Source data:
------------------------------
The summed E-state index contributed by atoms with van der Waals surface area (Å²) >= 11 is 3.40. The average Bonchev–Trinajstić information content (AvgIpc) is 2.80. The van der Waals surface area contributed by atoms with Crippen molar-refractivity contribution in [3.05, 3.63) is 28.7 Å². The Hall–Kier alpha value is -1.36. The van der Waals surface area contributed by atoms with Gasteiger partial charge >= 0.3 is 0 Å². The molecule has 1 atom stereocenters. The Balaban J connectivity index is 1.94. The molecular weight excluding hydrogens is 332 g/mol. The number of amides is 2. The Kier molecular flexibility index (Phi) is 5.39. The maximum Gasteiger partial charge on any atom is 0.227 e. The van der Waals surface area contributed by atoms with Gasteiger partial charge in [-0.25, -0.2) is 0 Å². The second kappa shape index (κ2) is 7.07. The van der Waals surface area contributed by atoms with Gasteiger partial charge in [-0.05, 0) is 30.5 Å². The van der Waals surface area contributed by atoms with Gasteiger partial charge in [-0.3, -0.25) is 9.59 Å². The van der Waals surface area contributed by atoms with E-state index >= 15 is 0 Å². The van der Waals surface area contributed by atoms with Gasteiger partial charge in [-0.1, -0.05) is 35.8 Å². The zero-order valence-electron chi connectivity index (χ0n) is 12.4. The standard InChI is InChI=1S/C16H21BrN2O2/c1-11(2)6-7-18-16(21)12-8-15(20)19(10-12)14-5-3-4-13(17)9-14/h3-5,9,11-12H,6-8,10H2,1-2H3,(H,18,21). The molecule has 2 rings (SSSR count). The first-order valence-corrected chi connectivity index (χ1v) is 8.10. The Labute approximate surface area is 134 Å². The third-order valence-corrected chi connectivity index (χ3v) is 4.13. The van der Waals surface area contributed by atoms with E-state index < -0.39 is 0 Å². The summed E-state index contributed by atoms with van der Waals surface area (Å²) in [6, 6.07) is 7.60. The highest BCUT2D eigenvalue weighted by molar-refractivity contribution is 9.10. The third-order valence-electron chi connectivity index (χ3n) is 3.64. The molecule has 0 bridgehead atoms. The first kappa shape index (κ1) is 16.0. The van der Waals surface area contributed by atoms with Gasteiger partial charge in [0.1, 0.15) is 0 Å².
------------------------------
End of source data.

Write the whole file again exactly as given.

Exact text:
The summed E-state index contributed by atoms with van der Waals surface area (Å²) >= 11 is 3.40. The average Bonchev–Trinajstić information content (AvgIpc) is 2.80. The van der Waals surface area contributed by atoms with Crippen molar-refractivity contribution in [3.05, 3.63) is 28.7 Å². The Hall–Kier alpha value is -1.36. The van der Waals surface area contributed by atoms with Gasteiger partial charge >= 0.3 is 0 Å². The molecule has 1 atom stereocenters. The Balaban J connectivity index is 1.94. The molecular weight excluding hydrogens is 332 g/mol. The number of amides is 2. The Kier molecular flexibility index (Phi) is 5.39. The maximum Gasteiger partial charge on any atom is 0.227 e. The van der Waals surface area contributed by atoms with Gasteiger partial charge in [-0.25, -0.2) is 0 Å². The second kappa shape index (κ2) is 7.07. The van der Waals surface area contributed by atoms with Gasteiger partial charge in [-0.05, 0) is 30.5 Å². The van der Waals surface area contributed by atoms with Gasteiger partial charge in [-0.3, -0.25) is 9.59 Å². The van der Waals surface area contributed by atoms with E-state index >= 15 is 0 Å². The van der Waals surface area contributed by atoms with Gasteiger partial charge in [-0.1, -0.05) is 35.8 Å². The zero-order valence-electron chi connectivity index (χ0n) is 12.4. The standard InChI is InChI=1S/C16H21BrN2O2/c1-11(2)6-7-18-16(21)12-8-15(20)19(10-12)14-5-3-4-13(17)9-14/h3-5,9,11-12H,6-8,10H2,1-2H3,(H,18,21). The molecule has 2 rings (SSSR count). The first-order valence-corrected chi connectivity index (χ1v) is 8.10. The Labute approximate surface area is 134 Å². The third-order valence-corrected chi connectivity index (χ3v) is 4.13. The van der Waals surface area contributed by atoms with E-state index < -0.39 is 0 Å². The summed E-state index contributed by atoms with van der Waals surface area (Å²) in [6, 6.07) is 7.60. The highest BCUT2D eigenvalue weighted by molar-refractivity contribution is 9.10. The third-order valence-electron chi connectivity index (χ3n) is 3.64. The molecule has 0 bridgehead atoms. The first kappa shape index (κ1) is 16.0. The van der Waals surface area contributed by atoms with Gasteiger partial charge in [0.1, 0.15) is 0 Å².